4. As an expositor of Scripture, I regard Manton with unmingled admiration. Here, at any rate, he is 'facile princeps' among the divines of the Puritan school. …

The complete work of Thomas Manton, in 22 volumes, is available here:

Some of his works are available from the Christian Bookshop Ossett here:

Monday, 14 July 2014

Review of Harry Van Belle's Explorations in the History of Psychology

Explorations in the History of Psychology
Persisting Themata and Changing Paradigms
Harry A. Van Belle
Soux Center, IO: Dordt College Press, 2014
ISBN 978-0-932914–99-6
Pbk; 239+vi pp;  £12.00
Available from Dordt College Bookstore

There are several textbooks that provide an overview of the history of psychology, but none that do it from a Christian perspective, until now. Van Belle, emeritus professor of psychology at The Kings University College in Alberta, Canada, has produced an excellent introduction to, and overview of, the history of psychology utilising the Dutch Christian philosopher Vollenhoven’s approach. It is the fruit of many years teaching university students in North American and in Africa. Now students everywhere can benefit from Van Belle’s wisdom, insight and experience.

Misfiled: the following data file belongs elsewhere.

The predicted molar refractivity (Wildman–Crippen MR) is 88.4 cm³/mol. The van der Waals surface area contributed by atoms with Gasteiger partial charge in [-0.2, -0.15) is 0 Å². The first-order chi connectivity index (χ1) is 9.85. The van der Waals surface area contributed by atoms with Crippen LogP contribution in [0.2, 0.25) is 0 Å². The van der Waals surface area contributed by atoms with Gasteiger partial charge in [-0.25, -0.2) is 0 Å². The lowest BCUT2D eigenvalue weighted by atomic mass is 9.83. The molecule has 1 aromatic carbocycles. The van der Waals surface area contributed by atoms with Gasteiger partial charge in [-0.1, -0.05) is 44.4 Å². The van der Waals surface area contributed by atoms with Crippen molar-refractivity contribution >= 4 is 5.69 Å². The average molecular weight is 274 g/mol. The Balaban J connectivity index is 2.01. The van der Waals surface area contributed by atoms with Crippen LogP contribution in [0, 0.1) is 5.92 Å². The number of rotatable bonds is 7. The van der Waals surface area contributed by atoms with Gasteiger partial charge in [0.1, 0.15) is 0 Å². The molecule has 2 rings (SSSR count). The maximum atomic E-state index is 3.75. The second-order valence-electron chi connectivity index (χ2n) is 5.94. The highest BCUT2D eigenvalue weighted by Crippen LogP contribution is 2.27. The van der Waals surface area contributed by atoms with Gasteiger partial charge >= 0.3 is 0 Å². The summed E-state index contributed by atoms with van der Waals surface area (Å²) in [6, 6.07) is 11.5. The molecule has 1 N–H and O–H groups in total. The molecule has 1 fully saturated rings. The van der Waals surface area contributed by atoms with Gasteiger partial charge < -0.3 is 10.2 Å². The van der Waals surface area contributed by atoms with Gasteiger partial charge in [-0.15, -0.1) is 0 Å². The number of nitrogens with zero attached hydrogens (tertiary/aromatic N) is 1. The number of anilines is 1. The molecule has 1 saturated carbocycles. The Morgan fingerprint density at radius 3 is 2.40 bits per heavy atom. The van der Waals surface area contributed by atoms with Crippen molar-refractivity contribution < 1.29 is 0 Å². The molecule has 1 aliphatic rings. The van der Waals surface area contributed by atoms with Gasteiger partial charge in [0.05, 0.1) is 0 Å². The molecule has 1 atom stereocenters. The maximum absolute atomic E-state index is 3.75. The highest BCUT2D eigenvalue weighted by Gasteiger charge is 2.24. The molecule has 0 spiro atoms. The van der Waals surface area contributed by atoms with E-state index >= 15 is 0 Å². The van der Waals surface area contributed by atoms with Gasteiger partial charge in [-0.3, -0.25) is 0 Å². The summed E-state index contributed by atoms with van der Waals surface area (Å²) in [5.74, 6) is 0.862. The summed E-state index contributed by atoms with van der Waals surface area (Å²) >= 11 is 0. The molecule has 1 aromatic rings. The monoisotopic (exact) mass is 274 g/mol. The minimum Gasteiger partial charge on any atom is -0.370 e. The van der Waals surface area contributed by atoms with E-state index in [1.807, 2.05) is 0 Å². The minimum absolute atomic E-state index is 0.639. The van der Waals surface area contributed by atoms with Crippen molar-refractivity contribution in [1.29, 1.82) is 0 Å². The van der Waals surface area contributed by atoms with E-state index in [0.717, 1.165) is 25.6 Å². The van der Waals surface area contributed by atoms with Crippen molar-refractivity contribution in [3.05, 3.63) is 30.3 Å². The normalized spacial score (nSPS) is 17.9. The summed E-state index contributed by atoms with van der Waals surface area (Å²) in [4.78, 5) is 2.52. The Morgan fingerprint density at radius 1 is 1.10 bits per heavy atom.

History is important it places where we are within a context. A historical perspective is important in showing not only where we have come from but also in revealing the ideologies at work in a subject. Van Belle, in utilising Vollenhoven’s approach, helpfully shows the continuities and discontinuities in the history of psychology: “The history of psychology necessarily consists of both persisting thematas and changing paradigms” (p. i).

The first half of the book is taken up with the Greek and the Middle Ages. Although psychology as a separate discipline, rather than being a sub-discipline of philosophy, didn’t exist until the nineteenth century, the Greek and scholastic roots prove illuminating. The final sections of the book deal with a number of key psychological schools and shifting emphases on consciousness, the unconscious mind, adaptation, functionalism, behaviourism and then cognitive and humanistic psychology.